‘Atheist Church’ in London Will Hold Its First Service This Weekend

British comedians Sanderson Jones and Pippa Evans are about to begin a free, once-a-month communal gathering for atheists called The Sunday Assembly.

Everyone else, as you might expect, is calling it an “Atheist Church.” Still, it sounds like a wonderful idea:

“We thought it would be a shame not to enjoy the good stuff about religion, like the sense of community, just because of a theological disagreement,” said [Jones]…

The Londonist blog describes the monthly morning meeting, held at a former church in Islington known as The Nave, as a “godless gathering for people who want to hear funny and interesting people talk, sing songs and celebrate life.”

Additionally, The Sunday Assembly’s motto is to “live better, help often and wonder more,” and will include an array of inspirational speakers touching on a new theme each month.

The press is quick to point out that Richard Dawkins once blasted Alain de Botton‘s notion of an atheist church, but it’s not like Dawkins would oppose this kind of gathering. Dawkins thought it was a waste of money to build a huge temple for the sole purpose of promoting atheism… something that’s not happening here.

The first Sunday Assembly takes place this weekend, so if you’re in London, stop by and let us know how it goes!

About Hemant Mehta

Hemant Mehta is the editor of Friendly Atheist, appears on the Atheist Voice channel on YouTube, and co-hosts the uniquely-named Friendly Atheist Podcast. You can read much more about him here.

  • Picky

    It sounds interesting but a bit soft and fluffy- there’s no mention of skepticism or methods of improving yourself which are backed up by reason and evidence. Just personal anecdotes, albeit probably funny ones. It does come with the magic word- free! Shame it’s in London.
    Calling it a church seems like a stretch…it’s more like a comedy gig, crossed with a lecture.

  • jose

    Alain de Botton didn’t really want to build an atheist church, he was simply building hype to sell his book. Notice his book was published shortly thereafter.

    This assembly thing does sound like a church. They say it’s a congregation and a service. They’re certainly using the language of religion. I suppose it would be too much to call their songs “hymns”… gotta stop somewhere.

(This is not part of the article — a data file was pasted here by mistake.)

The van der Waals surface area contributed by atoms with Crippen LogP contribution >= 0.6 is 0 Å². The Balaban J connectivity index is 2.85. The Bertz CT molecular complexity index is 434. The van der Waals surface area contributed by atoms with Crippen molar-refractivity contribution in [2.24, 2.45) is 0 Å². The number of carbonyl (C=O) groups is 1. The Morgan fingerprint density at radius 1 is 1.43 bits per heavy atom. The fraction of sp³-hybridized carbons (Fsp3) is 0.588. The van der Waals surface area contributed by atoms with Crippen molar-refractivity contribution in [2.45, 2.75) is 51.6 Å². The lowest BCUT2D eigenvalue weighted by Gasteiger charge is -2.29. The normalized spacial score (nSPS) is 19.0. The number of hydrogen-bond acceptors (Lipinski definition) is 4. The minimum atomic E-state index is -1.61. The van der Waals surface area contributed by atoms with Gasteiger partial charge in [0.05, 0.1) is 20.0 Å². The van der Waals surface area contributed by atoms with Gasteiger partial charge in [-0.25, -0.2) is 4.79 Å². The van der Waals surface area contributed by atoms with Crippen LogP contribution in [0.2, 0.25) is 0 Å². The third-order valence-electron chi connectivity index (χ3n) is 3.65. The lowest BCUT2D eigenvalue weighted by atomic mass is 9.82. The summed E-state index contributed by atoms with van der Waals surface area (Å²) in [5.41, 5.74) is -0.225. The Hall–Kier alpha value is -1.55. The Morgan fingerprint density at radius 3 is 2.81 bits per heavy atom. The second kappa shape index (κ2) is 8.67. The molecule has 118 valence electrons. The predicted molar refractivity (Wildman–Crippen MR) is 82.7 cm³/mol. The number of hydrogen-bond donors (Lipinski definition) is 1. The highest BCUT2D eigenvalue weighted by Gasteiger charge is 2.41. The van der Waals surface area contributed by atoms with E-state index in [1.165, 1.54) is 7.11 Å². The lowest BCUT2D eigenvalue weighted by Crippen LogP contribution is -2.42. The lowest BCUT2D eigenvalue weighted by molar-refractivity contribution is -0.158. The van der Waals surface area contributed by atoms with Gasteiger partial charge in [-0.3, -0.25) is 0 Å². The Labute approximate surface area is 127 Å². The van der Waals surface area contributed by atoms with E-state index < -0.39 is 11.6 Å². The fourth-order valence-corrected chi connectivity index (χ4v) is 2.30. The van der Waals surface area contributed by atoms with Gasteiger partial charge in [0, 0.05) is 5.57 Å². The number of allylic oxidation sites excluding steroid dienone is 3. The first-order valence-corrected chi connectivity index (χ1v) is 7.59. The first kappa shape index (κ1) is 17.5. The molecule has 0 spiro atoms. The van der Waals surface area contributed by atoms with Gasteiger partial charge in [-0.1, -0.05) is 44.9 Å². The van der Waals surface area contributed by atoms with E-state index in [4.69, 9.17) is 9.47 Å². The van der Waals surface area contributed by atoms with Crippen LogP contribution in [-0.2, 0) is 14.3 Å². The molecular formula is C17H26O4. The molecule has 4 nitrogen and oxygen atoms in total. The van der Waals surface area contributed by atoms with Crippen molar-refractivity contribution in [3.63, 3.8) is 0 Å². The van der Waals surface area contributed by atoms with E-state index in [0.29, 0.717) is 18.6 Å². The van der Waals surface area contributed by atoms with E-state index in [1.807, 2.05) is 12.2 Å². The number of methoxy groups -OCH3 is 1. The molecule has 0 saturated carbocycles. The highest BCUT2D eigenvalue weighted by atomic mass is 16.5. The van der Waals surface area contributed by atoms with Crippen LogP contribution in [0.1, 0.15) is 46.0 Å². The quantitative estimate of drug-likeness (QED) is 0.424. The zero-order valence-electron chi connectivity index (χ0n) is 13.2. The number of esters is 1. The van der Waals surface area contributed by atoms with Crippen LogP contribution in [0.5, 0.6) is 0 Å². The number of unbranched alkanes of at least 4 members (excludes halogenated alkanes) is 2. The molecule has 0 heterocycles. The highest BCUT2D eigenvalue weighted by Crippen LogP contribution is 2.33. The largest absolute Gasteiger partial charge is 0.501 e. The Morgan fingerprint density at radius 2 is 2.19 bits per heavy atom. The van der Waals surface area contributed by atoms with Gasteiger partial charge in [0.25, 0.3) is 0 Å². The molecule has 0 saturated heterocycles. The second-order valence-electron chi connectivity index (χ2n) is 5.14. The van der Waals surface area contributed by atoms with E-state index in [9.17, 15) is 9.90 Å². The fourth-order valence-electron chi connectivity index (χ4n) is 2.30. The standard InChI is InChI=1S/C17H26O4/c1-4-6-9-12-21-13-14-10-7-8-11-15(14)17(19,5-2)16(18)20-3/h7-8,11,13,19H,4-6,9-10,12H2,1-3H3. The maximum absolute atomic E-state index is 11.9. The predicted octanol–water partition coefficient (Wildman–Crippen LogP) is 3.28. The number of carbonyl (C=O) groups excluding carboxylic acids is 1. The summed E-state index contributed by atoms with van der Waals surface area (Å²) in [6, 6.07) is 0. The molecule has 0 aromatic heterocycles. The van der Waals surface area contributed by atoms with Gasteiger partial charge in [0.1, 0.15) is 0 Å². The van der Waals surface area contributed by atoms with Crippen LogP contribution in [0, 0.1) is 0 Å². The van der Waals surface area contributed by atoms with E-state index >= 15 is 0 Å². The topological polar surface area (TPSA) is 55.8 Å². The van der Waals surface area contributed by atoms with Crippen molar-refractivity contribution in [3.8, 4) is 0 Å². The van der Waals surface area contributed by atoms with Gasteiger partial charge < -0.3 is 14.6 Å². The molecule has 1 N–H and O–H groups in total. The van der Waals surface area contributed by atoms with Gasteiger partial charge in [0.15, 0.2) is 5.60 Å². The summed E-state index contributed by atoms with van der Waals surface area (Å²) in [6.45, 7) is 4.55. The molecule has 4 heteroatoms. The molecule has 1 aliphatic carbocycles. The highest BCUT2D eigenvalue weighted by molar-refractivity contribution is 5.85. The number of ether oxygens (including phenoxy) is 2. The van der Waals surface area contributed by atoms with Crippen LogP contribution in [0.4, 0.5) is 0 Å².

• OCRazor

    I hope it’s standing room only! Maybe they’ll get some positive media attention as well.

  • Philbert

    Watch out for those who claim atheism is bad (despite being true) because it doesn’t offer the community interaction and other fringe benefits of religion lining up to mock this initiative.

  • SparkStalker

    I think it’s a great idea. I’ve thought about many times, but not having the time nor resources to donate to it, I haven’t followed through.

  • http://www.facebook.com/bailey.bednar Bailey Bednar

    Sounds like a TED conference

  • AlaJackd

    This is nothing new. Atheists have been congregating for a very long time now – also known as ‘Star Trek Conventions’.

    • http://twitter.com/CarriganGlen Glen Carrigan Neuro

      I love star trek as well as a lack of religion :)

      • AlaJackd

        I know you do, that’s what I just said.

  • Lance Finney

    There are already Ethical Societies in London (http://en.wikipedia.org/wiki/South_Place_Ethical_Society). What will this new group add that the existing groups don’t already have? Or is the idea to simply have more options?

  • anniewhoo

    It sounds interesting. I hope someone who attends will let you know how it went. I’m curious to see how this may differ from a humanist meeting.

  • Quintin van Zuijlen

    I’ve been skeptical of the concept ever since I heard the name Alain de Botton, but a good skeptic reserves judgement untill the data comes in. If it brings in a crowd of atheists and nones eager to spend a sunday morning there, I’ll be fine. If it doesn’t, I hope they stop. If it’s so successful that it crosses the little pond, I’ll try it once or twice and if I enjoy it I’ll have something to do on sundays. Whatever happens, at least they’re trying, and that’s a good thing in my mind.

  • Peaslepuff

    I think it’s a lovely idea, although I’m sure some people on certain forums are going to complain that this is only going to promote the fallacy of atheism = religion. Anyway, I wish I had an option to attend something like this where I live.

  • http://twitter.com/TychaBrahe TychaBrahe

    I wonder what songs they would sing. It’s not like everyone will know something automatically, like A Mighty Fortress is Our God or Ein Kaloheinu.

    The only things I can come up with are Lennon’s Imagine, Bohemian Rhapsody, and Bad Romance. Well, singing those *will* build community. Or at least hilarity.

  • http://twitter.com/Alexthethinker Alex Abbott

    I say kudos to Jones and Evans. The greater the number of alternatives for non-religious people to share community experiences, the better. If the idea of a community for non-religious people doesn’t appeal to you, then simply don’t participate. Easy solution. As for me, I don’t live in London, and I wish there were far more similar options here in America. The lack of in-person interaction with other non-religious folks that isn’t solely about activism (because, let’s admit it, that gets old after awhile) is a huge disadvantage to being an atheist, agnostic, or humanist.

  • http://twitter.com/CarriganGlen Glen Carrigan Neuro

    It might be a nice focal place to meet up for people in that area. It could help engender a sense of community that may be otherwise absent. I, however, think that Universities should be regarded as atheist “churches” in providing proper secular education and debate around actual issues that matter.


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